At the Castelló meeting, Franz Pöchhacker, author of the comprehensive Introducing Interpreting Studies, pulled out from his archives a list of interpretation terms that I’d drawn up in the early 80s. On it, along with liaison interpreting were several synonyms. One of them was ad hoc interpreter, which strikes me as British. It comes from the way such interpreters are often found and engaged for one particular encounter and not regularly.
Another synonym was escort interpreter, from the way the interpreter accompanies clients around, as we‘ve seen with the fixers.
Yet another was elbow interpreter, from the position that the interpreters usually take up next to their clients. But I’ve never heard that one anywhere than in Canada, and nor had Franz, though a Google search does turn up a few other scattered sources.
Business interpreters, who accompany business persons to meetings, are also liaison interpreters. Most business interpreting is done in dialogue, short consecutive mode; but sometimes it requires long consecutive. The first experience I had of long consecutive interpreting came about when a businessman I was accompanying was invited to a banquet and I was told unexpectedly to interpret his speech of thanks. I’d had no training for it.
To business interpreter must now be added, as a partial synonym at least, the new term facilitating interpreter: see February 21 post.
Another of the Castelló papers, the one by Ricardo Munoz – to which I’ll be returning – introduced the truncated form terp, an American army colloquialism for its many interpreters. Military interpreting is a very important branch of interpreting which deserves more study than it has received. Not all military interpreters are liaison interpreters, but most of them are. Some armies have a well-organized interpreter corps with Professional Interpreters, in others the interpretation is much more ad hoc. The Americans, as soon as they got bogged down in Iraq, became desperate. Muñoz told us:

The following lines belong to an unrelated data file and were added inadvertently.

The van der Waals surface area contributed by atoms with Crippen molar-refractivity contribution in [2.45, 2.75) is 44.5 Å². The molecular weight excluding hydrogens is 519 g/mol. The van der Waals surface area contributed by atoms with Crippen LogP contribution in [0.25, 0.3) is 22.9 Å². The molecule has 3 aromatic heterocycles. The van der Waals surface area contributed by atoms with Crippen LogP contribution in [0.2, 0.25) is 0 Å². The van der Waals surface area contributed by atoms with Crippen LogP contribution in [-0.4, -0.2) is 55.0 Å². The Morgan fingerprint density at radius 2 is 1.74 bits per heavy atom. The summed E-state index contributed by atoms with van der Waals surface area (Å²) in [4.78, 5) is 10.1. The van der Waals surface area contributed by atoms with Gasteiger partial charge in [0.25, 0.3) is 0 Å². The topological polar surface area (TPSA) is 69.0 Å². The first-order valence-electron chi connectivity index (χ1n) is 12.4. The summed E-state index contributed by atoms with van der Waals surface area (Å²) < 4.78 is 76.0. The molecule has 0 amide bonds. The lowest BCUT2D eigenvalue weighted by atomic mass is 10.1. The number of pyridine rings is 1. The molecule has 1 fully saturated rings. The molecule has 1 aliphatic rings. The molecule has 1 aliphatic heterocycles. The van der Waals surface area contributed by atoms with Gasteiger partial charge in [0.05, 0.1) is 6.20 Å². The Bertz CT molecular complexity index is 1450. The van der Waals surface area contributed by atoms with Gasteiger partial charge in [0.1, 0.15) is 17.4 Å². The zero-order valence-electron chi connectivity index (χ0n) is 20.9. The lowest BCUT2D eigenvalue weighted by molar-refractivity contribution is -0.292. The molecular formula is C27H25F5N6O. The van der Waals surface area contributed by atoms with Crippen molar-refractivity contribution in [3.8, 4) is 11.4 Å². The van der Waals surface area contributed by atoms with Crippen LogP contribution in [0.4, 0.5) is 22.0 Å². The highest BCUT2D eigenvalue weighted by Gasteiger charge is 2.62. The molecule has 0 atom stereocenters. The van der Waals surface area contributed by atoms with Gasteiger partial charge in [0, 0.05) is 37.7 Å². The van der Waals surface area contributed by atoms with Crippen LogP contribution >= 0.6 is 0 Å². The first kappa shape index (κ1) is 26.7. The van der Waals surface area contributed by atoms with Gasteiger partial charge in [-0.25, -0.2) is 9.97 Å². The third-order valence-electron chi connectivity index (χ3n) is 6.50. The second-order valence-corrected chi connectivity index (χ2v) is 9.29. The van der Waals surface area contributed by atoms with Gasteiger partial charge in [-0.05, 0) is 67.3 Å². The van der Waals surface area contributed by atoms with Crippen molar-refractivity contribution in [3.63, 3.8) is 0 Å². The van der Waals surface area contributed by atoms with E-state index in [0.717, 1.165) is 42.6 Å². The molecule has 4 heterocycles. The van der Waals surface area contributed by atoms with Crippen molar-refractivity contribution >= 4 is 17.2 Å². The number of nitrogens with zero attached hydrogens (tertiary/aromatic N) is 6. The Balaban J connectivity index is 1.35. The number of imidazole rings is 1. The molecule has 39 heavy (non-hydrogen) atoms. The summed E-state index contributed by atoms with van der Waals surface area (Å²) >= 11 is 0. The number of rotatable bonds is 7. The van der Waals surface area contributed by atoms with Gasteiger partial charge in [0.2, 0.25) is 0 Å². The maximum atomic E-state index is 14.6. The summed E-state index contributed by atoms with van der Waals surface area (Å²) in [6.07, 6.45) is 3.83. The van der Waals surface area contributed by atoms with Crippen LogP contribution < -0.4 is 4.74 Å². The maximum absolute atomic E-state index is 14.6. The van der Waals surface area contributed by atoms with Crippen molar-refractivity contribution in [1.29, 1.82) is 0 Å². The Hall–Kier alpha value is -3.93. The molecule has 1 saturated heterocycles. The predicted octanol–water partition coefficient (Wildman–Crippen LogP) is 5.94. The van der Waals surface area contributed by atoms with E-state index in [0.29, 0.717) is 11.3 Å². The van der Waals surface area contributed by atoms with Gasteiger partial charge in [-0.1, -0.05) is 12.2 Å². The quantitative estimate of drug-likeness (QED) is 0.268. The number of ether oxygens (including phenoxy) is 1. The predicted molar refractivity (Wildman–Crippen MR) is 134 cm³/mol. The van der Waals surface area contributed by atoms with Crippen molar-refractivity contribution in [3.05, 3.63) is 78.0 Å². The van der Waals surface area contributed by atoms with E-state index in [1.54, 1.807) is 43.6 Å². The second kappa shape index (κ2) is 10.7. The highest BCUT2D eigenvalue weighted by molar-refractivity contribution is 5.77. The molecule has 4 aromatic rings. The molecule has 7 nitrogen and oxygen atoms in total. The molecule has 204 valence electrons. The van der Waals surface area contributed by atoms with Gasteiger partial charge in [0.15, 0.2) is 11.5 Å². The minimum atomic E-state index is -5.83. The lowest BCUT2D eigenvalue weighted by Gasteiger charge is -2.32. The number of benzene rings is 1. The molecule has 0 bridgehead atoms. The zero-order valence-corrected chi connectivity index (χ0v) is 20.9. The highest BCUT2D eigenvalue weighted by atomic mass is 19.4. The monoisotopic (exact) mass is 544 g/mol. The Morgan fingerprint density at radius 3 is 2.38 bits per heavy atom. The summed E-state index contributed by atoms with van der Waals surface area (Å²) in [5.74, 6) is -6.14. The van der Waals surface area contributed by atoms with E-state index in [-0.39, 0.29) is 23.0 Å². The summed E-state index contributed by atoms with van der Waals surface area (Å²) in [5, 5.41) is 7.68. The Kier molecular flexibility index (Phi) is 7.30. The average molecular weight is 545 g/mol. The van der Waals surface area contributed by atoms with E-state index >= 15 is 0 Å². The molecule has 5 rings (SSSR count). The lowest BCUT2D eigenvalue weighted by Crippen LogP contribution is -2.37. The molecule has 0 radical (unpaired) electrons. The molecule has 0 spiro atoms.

“Adults may become impromptu translators and interpreters, as in the case of the 250 terps who work for the military in Afghanistan, or the 2,000+ in Iraq. To rapidly turn out skilled linguists, a US army program just recruits native speakers with demonstrated proficiency in English who are permanent U.S. residents. Most of them have little or no training for their translating and interpreting duties, such as Josh Habib, a retired engineer, Ahmadullah Barak, a used-car salesman, and Topeka (Peggy) Farhang, a security guard in a casino in Las Vegas, whose cases have been reported in the press.”Such people are Natural Translators who have rapidly become Native Interpreters under fire. At one period the interpreters at Guantanamo among other places were supplied by an outfit called Titan Corporation in San Diego CA, “a leading provider of comprehensive information and communications products, solutions, and services for National Security.” I tried to find out from them what their recruitment criteria were, but there was no response. It was no doubt a mistake on my part to have told them at the start that I was a professional.
Franz Pöchhacker. Introducing Interpreting Studies. London: Routledge, 2003.
Franz Pöchhacker. Community Interpreting (Studies) in the Interpreting (Studies) Community. Paper to 10th Jornadas de Traducción e Interpretación, Universitat Jaume I, Castelló de la Plana, November 12-13, 2009.
Ricardo Muñoz. Nomen mihi Legio est: A cognitive approach to Natural Translation. Paper to 10th Jornadas de Traducción e Interpretación, Universitat Jaume I, Castelló de la Plana, November 12-13, 2009.